Blickling Hall

Blickling Hall is an English stately home in the village of Blickling, Norfolk. The original house was built in the 11th century, but the house as we know it today, was constructed in 1619. In the 15th and 16th century, the hall was home to the Boleyn family. And their spirits still haunt the estate and the house.

The history of Blickling Hall

Blickling Hall was built in the 11th century and home to Harold Godwinson, who became King Harold II when Edward the Confessor died. Harold, the last Anglo-Saxon king, was killed in the Battle of Hastings in 1066 and succeeded by William I, the Conqueror. By 1091, Blickling Hall became the Bishops’ Country Palace. In 1452, the hall was bought by Geoffrey Boleyn from Sir John Fastolf (who formed the inspiration for Shakespeare’s Falstaff). Falstolf made a fortune in the Hundred Years’ War. Geoffrey Boleyn was the great- grandfather of Anne Boleyn, the mother of Queen Elizabeth I. He also bought Hever Castle in 1462.

Blickling Hall - Hans A. Rosbach via geograph.org.uk CC BY-SA 3.0
Blickling Hall – Hans A. Rosbach via geograph.org.uk CC BY-SA 3.0

The Hobart and the Kerr family

Blickling Hall was purchased by Sir Henry Hobart in 1616, who had big plans for the place. The original medieval Tudor-mansion was remodelled into a stately Jacobean home. It was expanded as well. Caroline Hobart (Lady Suffield) was the last of the Hobart’s: she and her husband remained childless. She gave orders for a pyramid-shaped mausoleum to be built on the grounds in 1793. This mausoleum was for her father and his two wives. When Caroline died, the estate and hall were inherited by her cousin William Kerr, the 8th Marquess of Lothian. The entire estate remained in the Kerr family until 1940.

"<yoastmark

Blickling Hall during the Second World War

After the death of Philip Kerr, the 11th Marquess of Lothian in 1940, Blickling Hall was no longer in private hands. The National Trust took over that year and the hall received a new purpose: the house was requisitioned and served as the Officer’s Mess of the nearby RAF Oulton. RAF servicemen and women were billeted in huts on the grounds while the officers were housed in the hall itself. The adjacent lake was used for drills. After the war, the hall was derequisitioned and the RAF Oulton Museum was built as a tribute to the RAF pilots and ground crew who served in WWII. If you visit Blickling Hall, you can also visit the museum for free.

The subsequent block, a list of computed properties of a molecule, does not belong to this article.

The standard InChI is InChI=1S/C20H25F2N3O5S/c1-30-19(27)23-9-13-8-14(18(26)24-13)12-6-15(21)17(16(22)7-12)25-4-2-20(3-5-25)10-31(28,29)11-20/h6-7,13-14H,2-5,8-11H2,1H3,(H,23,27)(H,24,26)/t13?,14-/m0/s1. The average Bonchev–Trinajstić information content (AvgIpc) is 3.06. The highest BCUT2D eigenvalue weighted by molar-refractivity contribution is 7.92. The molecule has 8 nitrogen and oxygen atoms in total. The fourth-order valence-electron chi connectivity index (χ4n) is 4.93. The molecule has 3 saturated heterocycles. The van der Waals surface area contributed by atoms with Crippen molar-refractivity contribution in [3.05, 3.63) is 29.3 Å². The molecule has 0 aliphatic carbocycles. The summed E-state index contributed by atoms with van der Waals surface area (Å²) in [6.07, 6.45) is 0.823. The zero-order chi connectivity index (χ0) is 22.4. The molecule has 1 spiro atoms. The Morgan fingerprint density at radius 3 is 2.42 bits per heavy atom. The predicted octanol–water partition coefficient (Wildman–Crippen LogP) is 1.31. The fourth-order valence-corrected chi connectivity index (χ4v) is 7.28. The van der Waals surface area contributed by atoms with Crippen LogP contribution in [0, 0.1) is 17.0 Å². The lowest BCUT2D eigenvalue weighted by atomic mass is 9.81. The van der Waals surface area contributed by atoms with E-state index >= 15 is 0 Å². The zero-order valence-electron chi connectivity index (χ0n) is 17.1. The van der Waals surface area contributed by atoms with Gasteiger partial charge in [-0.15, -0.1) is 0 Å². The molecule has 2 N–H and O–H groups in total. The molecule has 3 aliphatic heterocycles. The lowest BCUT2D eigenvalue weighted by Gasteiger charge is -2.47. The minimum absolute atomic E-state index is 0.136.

Blickling Hall library - Dave Gunn via flickr CC BY-NC2.0
Blickling Hall library – Dave Gunn via flickr CC BY-NC2.0

Blickling Hall after the war

After the war, the National Trust allowed several tenants to live at the hall until 1960. Then, the National Trust began restoring the house back to its original state. Blickling Hall was renamed Blickling Estate and opened to the public in 1962. If you visit, don’t forget to take a good look inside the library. Apart from the fact that it’s huge, it also contains the most historically significant collection of manuscripts and books in England!

King Henry VIII and Anne Boleyn

King Henry VIII was still married to Catherine of Aragon when Anne, daughter of Sir Thomas Boleyn, Earl of Wiltshire, caught his eye. Anne didn’t want to be “just one of the king’s mistresses”, so she refused to satisfy his desire. Henry became obsessed with Anne. He broke the Catholic ties and founded the Church of England just to be able to divorce Catherine. But, Henry and Anne didn’t have a long marriage. After three years, Anne had only bore him a daughter, the later Queen Elizabeth I.